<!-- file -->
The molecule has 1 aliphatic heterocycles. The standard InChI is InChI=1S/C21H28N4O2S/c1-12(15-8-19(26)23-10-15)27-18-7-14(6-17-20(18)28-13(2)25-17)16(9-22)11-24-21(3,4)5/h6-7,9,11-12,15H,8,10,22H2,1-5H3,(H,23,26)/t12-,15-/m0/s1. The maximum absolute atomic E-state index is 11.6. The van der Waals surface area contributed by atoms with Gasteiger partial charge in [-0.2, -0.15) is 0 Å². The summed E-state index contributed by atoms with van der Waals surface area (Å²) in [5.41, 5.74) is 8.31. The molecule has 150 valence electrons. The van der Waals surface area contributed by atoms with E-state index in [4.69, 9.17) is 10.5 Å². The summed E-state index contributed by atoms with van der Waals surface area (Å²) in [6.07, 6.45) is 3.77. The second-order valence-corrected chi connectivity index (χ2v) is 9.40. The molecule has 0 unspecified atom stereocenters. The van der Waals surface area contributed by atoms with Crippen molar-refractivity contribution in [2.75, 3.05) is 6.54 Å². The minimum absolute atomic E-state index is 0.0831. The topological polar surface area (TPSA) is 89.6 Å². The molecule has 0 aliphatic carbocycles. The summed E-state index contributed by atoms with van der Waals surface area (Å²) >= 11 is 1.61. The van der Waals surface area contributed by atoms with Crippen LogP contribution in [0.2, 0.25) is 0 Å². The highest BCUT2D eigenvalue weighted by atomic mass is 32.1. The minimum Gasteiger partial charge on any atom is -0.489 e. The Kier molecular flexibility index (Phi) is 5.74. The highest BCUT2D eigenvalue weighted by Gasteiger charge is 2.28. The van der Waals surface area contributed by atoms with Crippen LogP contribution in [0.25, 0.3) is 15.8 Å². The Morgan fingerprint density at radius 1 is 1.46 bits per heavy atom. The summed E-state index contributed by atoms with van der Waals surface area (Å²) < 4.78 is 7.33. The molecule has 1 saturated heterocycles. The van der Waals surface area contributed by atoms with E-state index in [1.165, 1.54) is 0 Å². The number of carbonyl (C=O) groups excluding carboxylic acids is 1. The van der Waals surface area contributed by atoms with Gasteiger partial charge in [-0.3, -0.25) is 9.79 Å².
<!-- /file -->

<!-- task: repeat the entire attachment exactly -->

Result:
The molecule has 1 aliphatic heterocycles. The standard InChI is InChI=1S/C21H28N4O2S/c1-12(15-8-19(26)23-10-15)27-18-7-14(6-17-20(18)28-13(2)25-17)16(9-22)11-24-21(3,4)5/h6-7,9,11-12,15H,8,10,22H2,1-5H3,(H,23,26)/t12-,15-/m0/s1. The maximum absolute atomic E-state index is 11.6. The van der Waals surface area contributed by atoms with Gasteiger partial charge in [-0.2, -0.15) is 0 Å². The summed E-state index contributed by atoms with van der Waals surface area (Å²) in [5.41, 5.74) is 8.31. The molecule has 150 valence electrons. The van der Waals surface area contributed by atoms with E-state index in [4.69, 9.17) is 10.5 Å². The summed E-state index contributed by atoms with van der Waals surface area (Å²) in [6.07, 6.45) is 3.77. The second-order valence-corrected chi connectivity index (χ2v) is 9.40. The molecule has 0 unspecified atom stereocenters. The van der Waals surface area contributed by atoms with Crippen molar-refractivity contribution in [2.75, 3.05) is 6.54 Å². The minimum absolute atomic E-state index is 0.0831. The topological polar surface area (TPSA) is 89.6 Å². The molecule has 0 aliphatic carbocycles. The summed E-state index contributed by atoms with van der Waals surface area (Å²) >= 11 is 1.61. The van der Waals surface area contributed by atoms with Crippen LogP contribution in [0.2, 0.25) is 0 Å². The highest BCUT2D eigenvalue weighted by atomic mass is 32.1. The minimum Gasteiger partial charge on any atom is -0.489 e. The Kier molecular flexibility index (Phi) is 5.74. The highest BCUT2D eigenvalue weighted by Gasteiger charge is 2.28. The van der Waals surface area contributed by atoms with Crippen LogP contribution in [0.25, 0.3) is 15.8 Å². The Morgan fingerprint density at radius 1 is 1.46 bits per heavy atom. The summed E-state index contributed by atoms with van der Waals surface area (Å²) < 4.78 is 7.33. The molecule has 1 saturated heterocycles. The van der Waals surface area contributed by atoms with E-state index in [1.165, 1.54) is 0 Å². The number of carbonyl (C=O) groups excluding carboxylic acids is 1. The van der Waals surface area contributed by atoms with Gasteiger partial charge in [-0.3, -0.25) is 9.79 Å².